When our current vocabulary doesn’t
quite cut it...
Jones wrote this article in the halcyon days of 2003 when a handler who could
work their dog equally well on their right as well as their left was seen as an
over-achiever and, quite frankly, a show-off. A life-long agility enthusiast,
she used to write under the pseudonym 'Perennial Starter' for Agility Eye
magazine where her irreverent take on our beloved sport was a reality check to
many. She attracted an international following of like-minded daft sods and had
the pleasure of travelling to South Africa to meet with Sally Adam - the first
person to achieve the Agility Champion status with her dog in that country - and
her friend Susan Smith who owned Dobermans famed for what they could find to
roll in. Enjoy.
is now a worldwide phenomenon and although it may vary in flavour from country
to country, there is no doubt that the agility experience is universal. This was
brought home to me during the recent visit of my South African friends after the
World Champs. It was irrelevant that we live in different hemispheres, once we
got onto agility as a topic, we might as well have belonged to the same club.
Dogs are dogs, humans are humans, and competition brings out the best and worst
in both the world over.
that we both agree on is that the language of agility is very much in its
infancy and there are many common objects or experiences for which no word or
phrase yet exist. We are both fans of the Douglas Adams' book, The
Meaning of Liff in which he lists hundreds of these objects and experiences
and gives them a name. Unashamedly stealing Adams' idea of using British place
names as the words or phrases, Sally Adam spent most of the long flight back to
Cape Town coming up with the lion's share of what follows.
The awkward, hopping
dance performed by a handler in the superstitious belief that it actually
assists their dog through the weave poles.
The silent whoop of delight you make when the only dog who could
still beat you takes down the first pole.
The glare you receive from the competitor lying in 1st place when
they realise that you have yet to run.
The least popular person at an agility show, whom no-one ever
An indoor show held in unconscionably cramped conditions.
A handler who enters with the sole purpose of winning prizes.
The signal a judge makes when eliminating a dog.
sinking feeling a judge gets when they realise that they are not going to make
it to the end of the dog walk in time.
A handler who kisses their dog before starting a round.
The sort of person who, without fail, will always manage to avoid
doing any sort of work at a show, but will always be the person most likely to
complain about anything.
of rickety equipment that gives a distinct home-ground advantage to the host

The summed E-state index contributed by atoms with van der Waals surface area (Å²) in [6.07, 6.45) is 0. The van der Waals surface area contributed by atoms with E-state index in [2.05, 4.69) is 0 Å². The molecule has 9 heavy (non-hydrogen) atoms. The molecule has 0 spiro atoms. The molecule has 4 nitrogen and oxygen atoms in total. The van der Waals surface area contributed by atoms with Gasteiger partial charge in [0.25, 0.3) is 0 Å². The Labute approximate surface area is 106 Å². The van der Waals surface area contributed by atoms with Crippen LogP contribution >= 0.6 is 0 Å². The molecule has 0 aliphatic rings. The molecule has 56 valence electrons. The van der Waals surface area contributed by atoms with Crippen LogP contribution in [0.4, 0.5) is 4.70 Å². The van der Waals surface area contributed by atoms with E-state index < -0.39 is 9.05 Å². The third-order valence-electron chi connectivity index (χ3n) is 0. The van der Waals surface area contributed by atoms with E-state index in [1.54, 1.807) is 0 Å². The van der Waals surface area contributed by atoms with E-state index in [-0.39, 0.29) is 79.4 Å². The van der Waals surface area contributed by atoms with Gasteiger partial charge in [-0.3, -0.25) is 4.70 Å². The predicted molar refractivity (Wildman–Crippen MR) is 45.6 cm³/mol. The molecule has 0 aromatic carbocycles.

The sort of competitor who annoys everyone by messing around on
the start line with an elaborate and time-consuming set-up routine.
The course a judge sets up when they want to go home early.
feeling of panic you experience at a 12-ring show as you walk the fourth course
of the morning and realise you have completely forgotten the first one.
The irritation felt by the scorer when competitors continuously
hang over their shoulder trying to see their results.
A handler who is perpetually disoriented on a course.
of judge who loves eliminating dogs.
The lady in charge of judges' lunches.
The often infinitesimal difference between a clear round and
show held in unseasonably fine weather.
show held in unseasonably horrid weather.
tendency of certain competitors to wildly praise a dog which has clearly missed
the contact, in a vain attempt to influence the judge into thinking that the dog
did not, in fact, fault the obstacle.
The drivel that some handlers use to drag their dogs around the course by the
sheer force of their own personalities.
expletive audible to both judge and crowd.
person at ringside who knows exactly what everyone should have done... and not
creep down the contact of a Border Collie trying to work out exactly where the
handler wants him.
down the last pole on an otherwise perfect round.
handler accompanied by a Velcro dog.
The handler who comes off the course making a face, while his dog hops around
him waiting for a word... and waiting... and waiting.
for a dog who has tried to nip his handler in the ring.
dance done after a perfect round.
The type of man who competes with a Bichon Frise.
The small crowd of handlers who wait for five hours after their
run to pick up a clear round rosette.
thanks to both Sally Adam and Susan Smith
© Copyright Sally Jones